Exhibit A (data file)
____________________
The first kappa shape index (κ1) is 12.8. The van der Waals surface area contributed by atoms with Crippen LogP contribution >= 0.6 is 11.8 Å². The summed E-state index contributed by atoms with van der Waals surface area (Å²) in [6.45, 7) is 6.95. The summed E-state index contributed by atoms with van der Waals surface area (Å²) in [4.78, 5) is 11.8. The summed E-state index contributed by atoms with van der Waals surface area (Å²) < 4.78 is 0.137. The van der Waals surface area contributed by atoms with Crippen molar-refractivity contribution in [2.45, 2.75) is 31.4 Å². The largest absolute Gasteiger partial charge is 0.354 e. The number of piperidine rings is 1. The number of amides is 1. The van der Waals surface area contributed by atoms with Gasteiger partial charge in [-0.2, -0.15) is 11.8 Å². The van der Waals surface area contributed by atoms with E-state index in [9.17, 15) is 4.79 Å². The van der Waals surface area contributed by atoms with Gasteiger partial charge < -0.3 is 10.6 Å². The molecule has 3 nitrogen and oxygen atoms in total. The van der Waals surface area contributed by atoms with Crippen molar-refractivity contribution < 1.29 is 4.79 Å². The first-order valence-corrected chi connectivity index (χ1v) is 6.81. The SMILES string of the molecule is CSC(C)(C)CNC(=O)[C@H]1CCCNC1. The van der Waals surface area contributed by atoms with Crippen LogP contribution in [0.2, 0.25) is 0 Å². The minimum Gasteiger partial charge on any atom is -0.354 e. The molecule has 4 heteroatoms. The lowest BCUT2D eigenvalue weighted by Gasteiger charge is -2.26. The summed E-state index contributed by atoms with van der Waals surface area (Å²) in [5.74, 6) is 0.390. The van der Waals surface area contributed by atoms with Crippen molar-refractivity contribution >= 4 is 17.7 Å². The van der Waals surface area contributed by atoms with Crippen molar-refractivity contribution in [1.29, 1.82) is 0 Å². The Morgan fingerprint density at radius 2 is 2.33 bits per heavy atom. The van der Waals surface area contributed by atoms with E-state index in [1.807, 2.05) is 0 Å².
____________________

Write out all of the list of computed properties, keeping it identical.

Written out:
The first kappa shape index (κ1) is 12.8. The van der Waals surface area contributed by atoms with Crippen LogP contribution >= 0.6 is 11.8 Å². The summed E-state index contributed by atoms with van der Waals surface area (Å²) in [6.45, 7) is 6.95. The summed E-state index contributed by atoms with van der Waals surface area (Å²) in [4.78, 5) is 11.8. The summed E-state index contributed by atoms with van der Waals surface area (Å²) < 4.78 is 0.137. The van der Waals surface area contributed by atoms with Crippen molar-refractivity contribution in [2.45, 2.75) is 31.4 Å². The largest absolute Gasteiger partial charge is 0.354 e. The number of piperidine rings is 1. The number of amides is 1. The van der Waals surface area contributed by atoms with Gasteiger partial charge in [-0.2, -0.15) is 11.8 Å². The van der Waals surface area contributed by atoms with E-state index in [9.17, 15) is 4.79 Å². The van der Waals surface area contributed by atoms with Gasteiger partial charge < -0.3 is 10.6 Å². The molecule has 3 nitrogen and oxygen atoms in total. The van der Waals surface area contributed by atoms with Crippen molar-refractivity contribution < 1.29 is 4.79 Å². The first-order valence-corrected chi connectivity index (χ1v) is 6.81. The SMILES string of the molecule is CSC(C)(C)CNC(=O)[C@H]1CCCNC1. The van der Waals surface area contributed by atoms with Crippen LogP contribution in [0.2, 0.25) is 0 Å². The minimum Gasteiger partial charge on any atom is -0.354 e. The molecule has 4 heteroatoms. The lowest BCUT2D eigenvalue weighted by Gasteiger charge is -2.26. The summed E-state index contributed by atoms with van der Waals surface area (Å²) in [5.74, 6) is 0.390. The van der Waals surface area contributed by atoms with Crippen molar-refractivity contribution >= 4 is 17.7 Å². The van der Waals surface area contributed by atoms with Crippen molar-refractivity contribution in [1.29, 1.82) is 0 Å². The Morgan fingerprint density at radius 2 is 2.33 bits per heavy atom. The van der Waals surface area contributed by atoms with E-state index in [1.807, 2.05) is 0 Å².